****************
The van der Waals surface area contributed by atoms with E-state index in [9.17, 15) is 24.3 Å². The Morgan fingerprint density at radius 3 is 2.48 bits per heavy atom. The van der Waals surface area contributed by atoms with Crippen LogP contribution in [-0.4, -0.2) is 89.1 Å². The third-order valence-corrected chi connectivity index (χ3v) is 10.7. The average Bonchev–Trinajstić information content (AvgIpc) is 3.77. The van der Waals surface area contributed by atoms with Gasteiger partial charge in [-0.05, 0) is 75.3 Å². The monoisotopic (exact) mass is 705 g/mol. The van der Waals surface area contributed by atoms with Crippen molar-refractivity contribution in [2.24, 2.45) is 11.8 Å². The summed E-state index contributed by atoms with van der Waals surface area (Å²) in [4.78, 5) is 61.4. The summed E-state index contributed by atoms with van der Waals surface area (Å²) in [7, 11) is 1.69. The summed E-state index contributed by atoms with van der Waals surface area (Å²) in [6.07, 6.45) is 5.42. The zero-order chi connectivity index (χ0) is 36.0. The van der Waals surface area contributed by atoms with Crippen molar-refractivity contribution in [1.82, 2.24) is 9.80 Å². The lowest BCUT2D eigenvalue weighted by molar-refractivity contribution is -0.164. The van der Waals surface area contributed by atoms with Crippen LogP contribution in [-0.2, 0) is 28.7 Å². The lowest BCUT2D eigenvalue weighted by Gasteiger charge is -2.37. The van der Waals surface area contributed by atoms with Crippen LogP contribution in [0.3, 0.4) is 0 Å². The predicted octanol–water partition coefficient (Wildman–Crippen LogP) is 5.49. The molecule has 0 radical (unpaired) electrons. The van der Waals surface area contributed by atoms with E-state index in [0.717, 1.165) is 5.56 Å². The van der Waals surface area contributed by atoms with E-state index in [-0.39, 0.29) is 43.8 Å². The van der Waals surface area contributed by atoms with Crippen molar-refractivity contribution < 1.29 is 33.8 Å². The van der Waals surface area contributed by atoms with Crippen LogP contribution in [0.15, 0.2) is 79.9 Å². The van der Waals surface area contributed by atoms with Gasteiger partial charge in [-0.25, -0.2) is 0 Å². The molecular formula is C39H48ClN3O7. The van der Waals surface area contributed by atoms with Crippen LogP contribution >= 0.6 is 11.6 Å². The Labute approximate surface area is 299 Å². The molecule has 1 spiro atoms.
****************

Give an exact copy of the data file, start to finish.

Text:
The van der Waals surface area contributed by atoms with E-state index in [9.17, 15) is 24.3 Å². The Morgan fingerprint density at radius 3 is 2.48 bits per heavy atom. The van der Waals surface area contributed by atoms with Crippen LogP contribution in [-0.4, -0.2) is 89.1 Å². The third-order valence-corrected chi connectivity index (χ3v) is 10.7. The average Bonchev–Trinajstić information content (AvgIpc) is 3.77. The van der Waals surface area contributed by atoms with Gasteiger partial charge in [-0.05, 0) is 75.3 Å². The monoisotopic (exact) mass is 705 g/mol. The van der Waals surface area contributed by atoms with Crippen molar-refractivity contribution in [2.24, 2.45) is 11.8 Å². The summed E-state index contributed by atoms with van der Waals surface area (Å²) in [4.78, 5) is 61.4. The summed E-state index contributed by atoms with van der Waals surface area (Å²) in [7, 11) is 1.69. The summed E-state index contributed by atoms with van der Waals surface area (Å²) in [6.07, 6.45) is 5.42. The zero-order chi connectivity index (χ0) is 36.0. The van der Waals surface area contributed by atoms with Crippen molar-refractivity contribution in [1.82, 2.24) is 9.80 Å². The lowest BCUT2D eigenvalue weighted by molar-refractivity contribution is -0.164. The van der Waals surface area contributed by atoms with Crippen LogP contribution in [-0.2, 0) is 28.7 Å². The lowest BCUT2D eigenvalue weighted by Gasteiger charge is -2.37. The van der Waals surface area contributed by atoms with Crippen LogP contribution in [0.3, 0.4) is 0 Å². The predicted octanol–water partition coefficient (Wildman–Crippen LogP) is 5.49. The molecule has 0 radical (unpaired) electrons. The van der Waals surface area contributed by atoms with E-state index in [0.717, 1.165) is 5.56 Å². The van der Waals surface area contributed by atoms with E-state index in [-0.39, 0.29) is 43.8 Å². The van der Waals surface area contributed by atoms with Crippen molar-refractivity contribution < 1.29 is 33.8 Å². The van der Waals surface area contributed by atoms with Crippen LogP contribution in [0.15, 0.2) is 79.9 Å². The van der Waals surface area contributed by atoms with Gasteiger partial charge in [-0.25, -0.2) is 0 Å². The molecular formula is C39H48ClN3O7. The van der Waals surface area contributed by atoms with Crippen LogP contribution >= 0.6 is 11.6 Å². The Labute approximate surface area is 299 Å². The molecule has 1 spiro atoms.